Rumpus: Celia tells Naomi that one day she will go to the butterfly museum—a skylit conservatory filled with rainbow-colored butterflies. There, she says, is where she will “know,” though Celia doesn’t go on to explain what she means by the word “know.” What’s your butterfly museum—that iridescent, invincible place your mind can go when it needs a respite from reality? A place where you can “know” without having to explain yourself further?

Denfeld: I love how you picked up on that. How can we embrace knowingness as an expansive place instead of a cold, hard prison? The truth is that reality shifts and changes, and sometimes I think of it more as the air between the facts than the facts themselves. Our memories shift and change, too.

My imagination is my butterfly museum. It’s the place I can go anytime to save myself. I think imagination is the true resiliency. Imagination can be a radical act. It’s a way of saying, “I deserve to exist.” This is very provocative to our culture because our society wants to keep many of us feeling powerless. This is why we ridicule imaginative works of art. It’s why older people mock the younger generation, because they have found ways to exercise their imagination through something as small as their phones. They are creating videos, music, art, you name it, all on their phones. They may live in neighborhoods where police beat and shoot them, where mass incarceration has destroyed their communities, where there are no art classes or places to play music, but they have found a way to use their imaginations. The idea that people can escape imprisonment—real or figurative—through imagination really chaps the hide of many. It’s dangerous to the power structure because a person who imagines might imagine challenging the way things are.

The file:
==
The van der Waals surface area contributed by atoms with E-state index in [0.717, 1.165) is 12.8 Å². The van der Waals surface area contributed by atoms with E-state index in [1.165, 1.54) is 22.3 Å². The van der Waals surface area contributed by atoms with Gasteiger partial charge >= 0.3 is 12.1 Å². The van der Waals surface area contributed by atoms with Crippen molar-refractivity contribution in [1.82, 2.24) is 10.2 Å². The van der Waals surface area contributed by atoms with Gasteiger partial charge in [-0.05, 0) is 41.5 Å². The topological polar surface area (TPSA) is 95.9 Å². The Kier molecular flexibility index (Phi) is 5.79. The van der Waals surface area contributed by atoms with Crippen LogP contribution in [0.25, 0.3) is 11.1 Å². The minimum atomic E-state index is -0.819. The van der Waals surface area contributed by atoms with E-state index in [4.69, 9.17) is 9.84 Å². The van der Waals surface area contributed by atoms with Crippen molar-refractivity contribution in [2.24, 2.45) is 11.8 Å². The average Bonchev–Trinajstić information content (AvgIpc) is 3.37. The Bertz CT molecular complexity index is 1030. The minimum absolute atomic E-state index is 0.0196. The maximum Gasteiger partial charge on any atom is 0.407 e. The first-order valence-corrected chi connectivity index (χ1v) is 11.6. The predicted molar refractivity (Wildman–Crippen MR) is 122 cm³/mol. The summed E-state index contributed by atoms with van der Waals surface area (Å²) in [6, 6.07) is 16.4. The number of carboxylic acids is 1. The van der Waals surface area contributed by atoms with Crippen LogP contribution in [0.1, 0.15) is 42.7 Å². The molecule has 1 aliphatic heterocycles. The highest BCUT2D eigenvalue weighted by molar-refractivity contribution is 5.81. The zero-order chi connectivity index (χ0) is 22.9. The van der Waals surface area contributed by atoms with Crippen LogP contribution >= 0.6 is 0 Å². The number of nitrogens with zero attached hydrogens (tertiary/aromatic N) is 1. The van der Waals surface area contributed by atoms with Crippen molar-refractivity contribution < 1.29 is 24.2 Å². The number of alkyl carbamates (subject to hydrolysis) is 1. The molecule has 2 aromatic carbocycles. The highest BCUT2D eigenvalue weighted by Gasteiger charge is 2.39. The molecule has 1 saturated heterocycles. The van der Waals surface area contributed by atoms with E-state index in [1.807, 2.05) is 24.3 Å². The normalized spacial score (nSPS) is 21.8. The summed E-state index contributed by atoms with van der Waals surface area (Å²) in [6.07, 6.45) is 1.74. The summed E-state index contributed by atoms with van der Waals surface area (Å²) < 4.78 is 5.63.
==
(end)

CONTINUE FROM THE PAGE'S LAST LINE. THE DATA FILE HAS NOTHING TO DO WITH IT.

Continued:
Rumpus: The director of the women’s shelter tells Naomi that maybe it’s easier for cities “to just pretend [the kids] don’t exist. Maybe we’re afraid to admit they’re there.”

Your novel is pushing against this very idea of invisibility. You are making these kids known. Your powerful words point to the exact issues that cities continue to sweep under the rug. What else can we do as citizens to help homeless children, if cities plan to keep up this pretending act?

Denfeld: Honestly what we really need is more foster parents like myself that take in teens. Children should not live in shelters. A far better alternative would be to recruit and support more families to take in these children. This could easily be done if we were willing to spend the money, which is a tiny drop in the bucket compared to what we spend on other government services. The usual subsidy for a foster parent is just a few hundred a month. If we increase that a bit and get out there and break down the myths about fostering, if we support foster parents as they help children, we could find a lot more safe, loving homes for such kids.